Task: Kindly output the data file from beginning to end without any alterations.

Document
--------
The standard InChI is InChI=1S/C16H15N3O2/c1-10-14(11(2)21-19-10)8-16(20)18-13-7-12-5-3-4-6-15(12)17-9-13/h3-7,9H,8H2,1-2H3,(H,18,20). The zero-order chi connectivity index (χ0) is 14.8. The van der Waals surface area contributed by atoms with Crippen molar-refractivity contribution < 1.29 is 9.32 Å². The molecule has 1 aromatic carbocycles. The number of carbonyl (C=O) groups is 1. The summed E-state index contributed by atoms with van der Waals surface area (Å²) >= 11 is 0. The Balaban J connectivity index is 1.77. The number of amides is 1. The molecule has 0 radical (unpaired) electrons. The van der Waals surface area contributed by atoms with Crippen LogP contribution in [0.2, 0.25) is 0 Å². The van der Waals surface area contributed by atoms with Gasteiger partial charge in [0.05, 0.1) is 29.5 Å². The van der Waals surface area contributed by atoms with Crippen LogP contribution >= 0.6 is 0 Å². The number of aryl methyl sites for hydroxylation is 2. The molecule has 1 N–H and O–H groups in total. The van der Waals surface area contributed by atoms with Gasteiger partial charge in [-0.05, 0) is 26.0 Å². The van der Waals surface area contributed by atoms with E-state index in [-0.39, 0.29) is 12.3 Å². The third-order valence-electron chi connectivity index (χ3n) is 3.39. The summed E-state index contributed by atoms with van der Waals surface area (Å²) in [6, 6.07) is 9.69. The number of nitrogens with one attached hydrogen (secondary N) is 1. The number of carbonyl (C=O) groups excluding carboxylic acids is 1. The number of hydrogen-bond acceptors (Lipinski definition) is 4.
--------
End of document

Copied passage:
The standard InChI is InChI=1S/C16H15N3O2/c1-10-14(11(2)21-19-10)8-16(20)18-13-7-12-5-3-4-6-15(12)17-9-13/h3-7,9H,8H2,1-2H3,(H,18,20). The zero-order chi connectivity index (χ0) is 14.8. The van der Waals surface area contributed by atoms with Crippen molar-refractivity contribution < 1.29 is 9.32 Å². The molecule has 1 aromatic carbocycles. The number of carbonyl (C=O) groups is 1. The summed E-state index contributed by atoms with van der Waals surface area (Å²) >= 11 is 0. The Balaban J connectivity index is 1.77. The number of amides is 1. The molecule has 0 radical (unpaired) electrons. The van der Waals surface area contributed by atoms with Crippen LogP contribution in [0.2, 0.25) is 0 Å². The van der Waals surface area contributed by atoms with Gasteiger partial charge in [0.05, 0.1) is 29.5 Å². The van der Waals surface area contributed by atoms with Crippen LogP contribution >= 0.6 is 0 Å². The number of aryl methyl sites for hydroxylation is 2. The molecule has 1 N–H and O–H groups in total. The van der Waals surface area contributed by atoms with Gasteiger partial charge in [-0.05, 0) is 26.0 Å². The van der Waals surface area contributed by atoms with E-state index in [-0.39, 0.29) is 12.3 Å². The third-order valence-electron chi connectivity index (χ3n) is 3.39. The summed E-state index contributed by atoms with van der Waals surface area (Å²) in [6, 6.07) is 9.69. The number of nitrogens with one attached hydrogen (secondary N) is 1. The number of carbonyl (C=O) groups excluding carboxylic acids is 1. The number of hydrogen-bond acceptors (Lipinski definition) is 4.